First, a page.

Educational publishing company McGraw-Hill Education Inc. has exposed the details of hundreds of thousands of students in another case of a company failing to secure its Amazon Web Services Inc. storage.

Discovered by researchers at vpnMentor, McGraw Hill was found to have two AWS S3 buckets exposed to all and sundry. One production bucket was found to have over 47 million files and over 12TB of data, while a second, non-production bucket contained over 69 million files and 10TB of data, bringing the total to over 22TB and 117 million files.

The data relates to McGraw Hill’s online education platform used by universities in the U.S. and Canada to host and facilitate online classes. As a consequence, students were potentially exposed to malicious actors and online attacks.

The data in the S3 buckets included Excel sheets with student names, email addresses and grades; files showing completed assignments, grades and performance reports; files showing syllabi from teachers; reading material for courses; private digital keys and source code from McGraw Hill.

The digital keys opened the door for attackers to decode encrypted data from McGraw Hill and even access their servers. While it’s estimated that hundreds of thousands of students had their information exposed, the researchers note that the number may be far higher as they only used a limited sample of exposed data and individual files ranging from ten students to tens of thousands.

Students with their data exposed included those studying at universities including John Hopkins, California, Toronto, Michigan, McGill, Illinois and Washington.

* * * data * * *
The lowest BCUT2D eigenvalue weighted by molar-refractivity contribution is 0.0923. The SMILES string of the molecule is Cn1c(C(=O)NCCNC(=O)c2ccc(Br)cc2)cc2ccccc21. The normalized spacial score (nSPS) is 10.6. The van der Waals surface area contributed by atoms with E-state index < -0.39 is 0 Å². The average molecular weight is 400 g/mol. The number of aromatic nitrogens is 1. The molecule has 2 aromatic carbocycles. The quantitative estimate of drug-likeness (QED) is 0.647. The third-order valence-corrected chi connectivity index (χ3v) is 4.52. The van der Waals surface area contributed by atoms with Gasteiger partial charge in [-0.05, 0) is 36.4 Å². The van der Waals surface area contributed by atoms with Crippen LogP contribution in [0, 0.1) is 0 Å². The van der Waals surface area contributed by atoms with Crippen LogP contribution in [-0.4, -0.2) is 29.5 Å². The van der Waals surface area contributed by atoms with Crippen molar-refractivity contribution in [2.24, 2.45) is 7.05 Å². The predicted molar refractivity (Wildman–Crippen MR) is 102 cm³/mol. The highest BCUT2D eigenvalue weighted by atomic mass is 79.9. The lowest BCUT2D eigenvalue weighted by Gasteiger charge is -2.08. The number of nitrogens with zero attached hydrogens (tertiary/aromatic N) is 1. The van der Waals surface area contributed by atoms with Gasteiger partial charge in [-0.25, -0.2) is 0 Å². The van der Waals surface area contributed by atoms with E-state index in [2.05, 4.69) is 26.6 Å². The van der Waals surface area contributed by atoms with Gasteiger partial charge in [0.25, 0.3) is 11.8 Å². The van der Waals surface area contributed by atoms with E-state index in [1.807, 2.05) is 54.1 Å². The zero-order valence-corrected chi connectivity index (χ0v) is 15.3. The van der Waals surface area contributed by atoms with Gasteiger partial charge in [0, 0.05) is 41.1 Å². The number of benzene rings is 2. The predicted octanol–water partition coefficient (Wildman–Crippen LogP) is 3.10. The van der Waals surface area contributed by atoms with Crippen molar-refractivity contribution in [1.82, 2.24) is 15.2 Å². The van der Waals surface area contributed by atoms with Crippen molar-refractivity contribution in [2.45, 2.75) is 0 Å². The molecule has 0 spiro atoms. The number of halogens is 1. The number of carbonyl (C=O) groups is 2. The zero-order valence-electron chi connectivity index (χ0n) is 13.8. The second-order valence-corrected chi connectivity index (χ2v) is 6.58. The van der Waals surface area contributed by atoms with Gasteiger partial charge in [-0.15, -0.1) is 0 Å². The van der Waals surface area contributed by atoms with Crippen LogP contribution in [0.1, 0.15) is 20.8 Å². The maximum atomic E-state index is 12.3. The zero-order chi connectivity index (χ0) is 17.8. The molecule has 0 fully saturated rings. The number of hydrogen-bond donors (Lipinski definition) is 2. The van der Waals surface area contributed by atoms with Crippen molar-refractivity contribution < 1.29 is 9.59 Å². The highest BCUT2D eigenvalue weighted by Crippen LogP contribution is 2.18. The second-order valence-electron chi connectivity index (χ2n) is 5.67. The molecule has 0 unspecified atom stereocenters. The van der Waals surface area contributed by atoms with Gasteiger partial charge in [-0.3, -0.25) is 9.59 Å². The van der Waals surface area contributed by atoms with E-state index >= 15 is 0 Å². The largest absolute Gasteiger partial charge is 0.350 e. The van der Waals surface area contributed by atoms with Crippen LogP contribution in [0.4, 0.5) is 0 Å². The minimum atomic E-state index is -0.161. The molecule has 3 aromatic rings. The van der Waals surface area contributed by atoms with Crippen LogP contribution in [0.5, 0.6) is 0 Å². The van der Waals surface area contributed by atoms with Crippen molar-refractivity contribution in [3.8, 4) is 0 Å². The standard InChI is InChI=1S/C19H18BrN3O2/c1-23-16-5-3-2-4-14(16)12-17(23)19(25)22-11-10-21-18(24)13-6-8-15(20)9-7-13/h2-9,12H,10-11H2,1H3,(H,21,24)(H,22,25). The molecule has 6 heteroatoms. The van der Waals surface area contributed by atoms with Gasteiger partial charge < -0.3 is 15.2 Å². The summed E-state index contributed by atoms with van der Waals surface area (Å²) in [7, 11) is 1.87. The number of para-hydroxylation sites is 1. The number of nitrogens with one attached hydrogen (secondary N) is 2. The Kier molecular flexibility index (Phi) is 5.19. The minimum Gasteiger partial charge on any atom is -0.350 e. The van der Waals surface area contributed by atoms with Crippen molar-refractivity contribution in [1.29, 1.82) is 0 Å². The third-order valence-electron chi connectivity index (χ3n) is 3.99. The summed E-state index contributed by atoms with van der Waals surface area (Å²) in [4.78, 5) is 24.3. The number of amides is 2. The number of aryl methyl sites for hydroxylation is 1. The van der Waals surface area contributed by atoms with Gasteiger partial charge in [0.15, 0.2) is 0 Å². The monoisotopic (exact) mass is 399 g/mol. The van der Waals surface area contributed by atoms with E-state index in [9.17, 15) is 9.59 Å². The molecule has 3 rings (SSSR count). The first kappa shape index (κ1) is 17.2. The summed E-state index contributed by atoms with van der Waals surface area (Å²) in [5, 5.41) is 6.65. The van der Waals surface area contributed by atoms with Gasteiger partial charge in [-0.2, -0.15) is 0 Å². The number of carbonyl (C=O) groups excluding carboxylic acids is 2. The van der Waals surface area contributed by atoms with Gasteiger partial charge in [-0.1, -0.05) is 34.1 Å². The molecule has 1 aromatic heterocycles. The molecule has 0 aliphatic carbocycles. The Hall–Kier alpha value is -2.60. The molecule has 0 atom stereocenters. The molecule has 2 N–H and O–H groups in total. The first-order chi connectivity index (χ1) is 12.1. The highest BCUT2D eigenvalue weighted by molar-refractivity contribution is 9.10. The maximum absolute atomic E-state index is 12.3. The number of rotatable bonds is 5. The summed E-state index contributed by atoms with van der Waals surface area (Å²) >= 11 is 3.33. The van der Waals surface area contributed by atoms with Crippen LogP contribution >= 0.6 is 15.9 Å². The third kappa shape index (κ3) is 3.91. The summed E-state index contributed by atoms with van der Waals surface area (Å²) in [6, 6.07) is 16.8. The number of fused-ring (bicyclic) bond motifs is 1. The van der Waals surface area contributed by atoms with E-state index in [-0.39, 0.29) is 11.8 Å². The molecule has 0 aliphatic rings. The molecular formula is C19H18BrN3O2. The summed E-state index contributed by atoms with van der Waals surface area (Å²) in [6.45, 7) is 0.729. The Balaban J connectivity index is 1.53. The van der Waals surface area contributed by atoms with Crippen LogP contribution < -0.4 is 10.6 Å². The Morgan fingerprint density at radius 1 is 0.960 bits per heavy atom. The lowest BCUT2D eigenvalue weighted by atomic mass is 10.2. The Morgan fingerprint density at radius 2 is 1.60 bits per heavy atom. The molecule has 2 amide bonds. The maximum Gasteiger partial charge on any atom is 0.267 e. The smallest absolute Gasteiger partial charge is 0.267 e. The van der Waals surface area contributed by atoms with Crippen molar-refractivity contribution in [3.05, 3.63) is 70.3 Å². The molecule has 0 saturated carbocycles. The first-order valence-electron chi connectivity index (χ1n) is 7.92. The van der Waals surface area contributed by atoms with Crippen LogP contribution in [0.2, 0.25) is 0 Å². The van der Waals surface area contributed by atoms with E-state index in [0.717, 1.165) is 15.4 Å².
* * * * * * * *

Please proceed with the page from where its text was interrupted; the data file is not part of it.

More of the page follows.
Sadly, AWS data exposures are all too common but having failed to secure online data, better companies are quick to react when informed of their mistake. This, however, was not the case for McGraw Hill.

The vpnMentor researchers first became aware of the exposed S3 buckets on June 12 and despite six attempts to find someone in charge at McGraw Hill, it was only after filing the details with USA CERT and contacting AWS on July 7 that finally someone at McGraw Hill responded on July 9 – but it didn’t stop there as nothing was done.

Further contact was made with AWS on Aug. 16 and nothing changed. The researchers then managed to obtain the contact details for the company’s senior cybersecurity director on Sept. 8. Multiple follow-up requests were ignored until McGraw Hill’s senior cybersecurity director then claimed that the data was removed from the buckets on July 20.

While there is no evidence that the data was accessed by bad actors, the researchers note that if it had been accessed, it could have been used for identity theft, phishing campaigns, doxing and harassment and other nefarious activities.

Photo: Brecht Bug/Flickr

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